Use this metric to understand if your recurring donation appeals are successful. For example, if there’s a consistent increase in monthly donors added, it’s likely because a new appeal mechanism has been successful. Additionally, when measuring your Monthly Donor Growth Rate month-to-month, make sure to compare the current month’s performance to the same month in previous years. This year-to-year comparison will exclude seasonal donation changes unrelated to your solicitation strategies that occur month-to-month.
#7: Major Donor Dependency Quotient
Many organizations rely heavily on their major donors. However, if 95% of your funding comes from only 2% of your donors, you’ll find yourself in a tricky situation when one of your major donors decides to stop giving. Therefore, it’s important to track how reliant you are on your biggest donors and diversify your fundraising efforts when appropriate.
The Pareto Principle, a popular concept applicable to fundraising, states that 80% of your organizational revenue is likely to come from 20% of your donors if you’re securing major gifts and bequests properly. While every organization will have a different number of major donors, this principle can be used as a benchmark for success. To calculate your dependency quotient, you first need to sort your donors’ total contributions for a given period from highest to lowest.
Here’s a range of total annual donation amounts from a hypothetical group of donors:
$10, $15, $18, $26, $51, $61, $68, $72, $90, $101, $120, $154, $159, $168, $201, $217, $832, $1,645, $1,958, $2,379.
Second, add up the total value of the contributions. The total amount of the above range is $8,345.
Third, calculate what 80% of your total donations would be. In this example, 80% of 8,345 is 6,676.
Fourth, starting with the highest total donation amount, add up the contributions in descending order until you get a value equal to or just greater than 80% of your total donations. The sum of these amounts will identify the donors responsible for the majority of your revenue. In this example, your top four donors’ total donation amounts ($2,379, $1,958, $1,645, $832) add up to $6,814, an amount just greater than 80% ($6,676) of the total value of the donations.
Fifth, calculate the percentage of donors who donated equal to or greater than 80% of your total donations. Simply divide the number of your top donors by the total number of donors. In this case, the top four selected donors represent 20% of the total 20 donors.
Last, because the amount given by the top four donors ($6,814) is slightly higher than 80% ($6,676) of total donations, you have to find the exact percentage of donations given by these donors. To calculate this, divide your top donors’ donation total ($6,814) by the total donation amount ($8,345). In this case, the top donors’ contributions equal 81.65% of the total amount.
After all that, we know that the theoretical organization is dependent on 20% of its donors to provide 81.65% of its total donation amount. This finding aligns nicely with the Pareto Principle and means the hypothetical organization is likely focusing enough attention on major gifts and bequests relative to other appeals. Keep in mind that, in practice, this calculation would need to be made in a spreadsheet or CRM to manage a more extensive data set.
#8: Average Donor Lifespan
The most meaningful donor relationships come from years of donations and interactions. Your Average Donor Lifespan represents the typical amount of time you’re able to retain a donor and develop a relationship. By tracking your Average Donor Lifespan, you can understand how effective your cultivation and stewardship methods are at extending the amount of time a donor engages with your organization.
Here’s the formula for Average Donor Lifespan:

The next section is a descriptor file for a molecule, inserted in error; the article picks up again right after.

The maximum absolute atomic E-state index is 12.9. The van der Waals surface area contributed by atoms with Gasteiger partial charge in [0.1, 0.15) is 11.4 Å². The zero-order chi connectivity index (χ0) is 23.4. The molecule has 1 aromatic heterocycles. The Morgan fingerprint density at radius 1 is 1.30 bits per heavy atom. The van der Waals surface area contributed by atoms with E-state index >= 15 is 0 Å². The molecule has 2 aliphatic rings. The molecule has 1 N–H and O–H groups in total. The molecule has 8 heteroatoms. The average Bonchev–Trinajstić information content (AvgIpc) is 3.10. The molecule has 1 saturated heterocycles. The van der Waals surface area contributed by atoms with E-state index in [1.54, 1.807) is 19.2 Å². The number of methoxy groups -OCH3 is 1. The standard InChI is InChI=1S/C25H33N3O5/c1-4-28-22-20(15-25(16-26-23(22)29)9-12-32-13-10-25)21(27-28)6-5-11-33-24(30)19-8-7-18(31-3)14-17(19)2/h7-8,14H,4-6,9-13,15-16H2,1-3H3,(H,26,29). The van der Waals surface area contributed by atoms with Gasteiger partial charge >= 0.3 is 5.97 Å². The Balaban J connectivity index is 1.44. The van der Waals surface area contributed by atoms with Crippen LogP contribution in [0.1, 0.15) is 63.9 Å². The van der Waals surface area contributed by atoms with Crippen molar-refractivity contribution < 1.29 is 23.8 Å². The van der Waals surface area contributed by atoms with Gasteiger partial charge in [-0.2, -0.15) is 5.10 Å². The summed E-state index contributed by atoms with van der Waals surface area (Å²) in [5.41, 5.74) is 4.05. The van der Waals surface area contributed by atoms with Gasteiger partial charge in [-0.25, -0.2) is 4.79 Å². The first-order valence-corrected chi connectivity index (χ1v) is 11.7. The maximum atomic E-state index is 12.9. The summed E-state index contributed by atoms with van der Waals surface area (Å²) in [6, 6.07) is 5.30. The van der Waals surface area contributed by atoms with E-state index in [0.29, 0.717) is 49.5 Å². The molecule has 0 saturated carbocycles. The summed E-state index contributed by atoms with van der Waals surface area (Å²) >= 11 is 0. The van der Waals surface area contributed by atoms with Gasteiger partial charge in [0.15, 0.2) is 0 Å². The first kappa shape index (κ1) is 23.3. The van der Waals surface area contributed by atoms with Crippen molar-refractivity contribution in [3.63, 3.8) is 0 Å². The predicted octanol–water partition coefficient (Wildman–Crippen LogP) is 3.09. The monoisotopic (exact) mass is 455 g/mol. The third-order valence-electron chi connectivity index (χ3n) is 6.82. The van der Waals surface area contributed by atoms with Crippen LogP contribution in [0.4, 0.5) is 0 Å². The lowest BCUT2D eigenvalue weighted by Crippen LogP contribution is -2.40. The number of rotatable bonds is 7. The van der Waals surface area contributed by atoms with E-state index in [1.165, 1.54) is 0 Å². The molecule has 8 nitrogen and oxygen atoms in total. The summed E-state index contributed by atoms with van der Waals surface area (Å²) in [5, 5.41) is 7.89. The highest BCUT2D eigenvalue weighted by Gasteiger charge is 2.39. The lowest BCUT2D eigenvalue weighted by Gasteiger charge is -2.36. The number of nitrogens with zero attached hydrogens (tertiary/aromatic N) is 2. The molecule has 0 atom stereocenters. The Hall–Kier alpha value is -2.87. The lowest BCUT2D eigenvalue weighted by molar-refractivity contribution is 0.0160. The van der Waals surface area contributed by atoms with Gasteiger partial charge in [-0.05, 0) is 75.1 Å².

(Total Donor Contribution Years ÷ Total Donors) = Average Donor Lifespan
Be careful to only include years in which donors actively gave. By including years that a donor has lapsed, you’ll accidentally inflate your Average Donor Lifespan.
#9: Average Donation Frequency
To know that you’re remaining in the minds and hearts of your donors, you want to see that they are consistently engaged with your organization. One way to measure this engagement is by calculating your Average Donation Frequency. This metric measures how frequently the average donor gives within a specified time frame.
Here’s the formula for Annual Average Donation Frequency:
(This Year’s Number of Donations ÷ This Year’s Number of Donors) = Annual Average Donation Frequency
For this equation, it’s best to exclude any recurring donors, except annually recurring donors, as they will inflate your Average Donation Frequency and are likely not the donor segment you intend to measure.
#10: Fundraising ROI
It’s not always enough that a fundraising initiative raises lots of money. Initiatives also need to be a success relative to their cost. For example, a fundraising event’s overhead costs such as staff time, catering, and decorations may limit the efficiency of the event.
Here’s the formula for Fundraising Campaign ROI:
[(Campaign Funds Raised – Total Campaign Cost) ÷ Total Campaign Cost] x 100 = Fundraising Campaign ROI
By determining the efficiency of your events at the end of the year, you can make a data-driven decision about what events to pursue in the coming year and which one’s you’ll leave behind.
You can’t perfect what you can’t measure! But, by evaluating your fundraising with several KPIs, you can develop a well-rounded understanding of your fundraising success. Use the metrics listed above to understand the success of particular aspects of your fundraising and identify strategies responsible for the trends you observe. By getting more comfortable with your KPIs, you can improve your fundraising and do more for your cause.
About the Author:
Jack Showers is a Nonprofit Research Analyst at KIT. When Jack isn’t cheering for the Raptors or watching an 80s action movie, he’s studying the social sector and producing content for nonprofit professionals. As a Nonprofit Research Analyst at KIT, an AI-powered insights and reporting toolkit, he is especially passionate about helping fundraisers save time and raise more money for their cause.
Photo Credit: Lorenzo Cafaro from Pixabay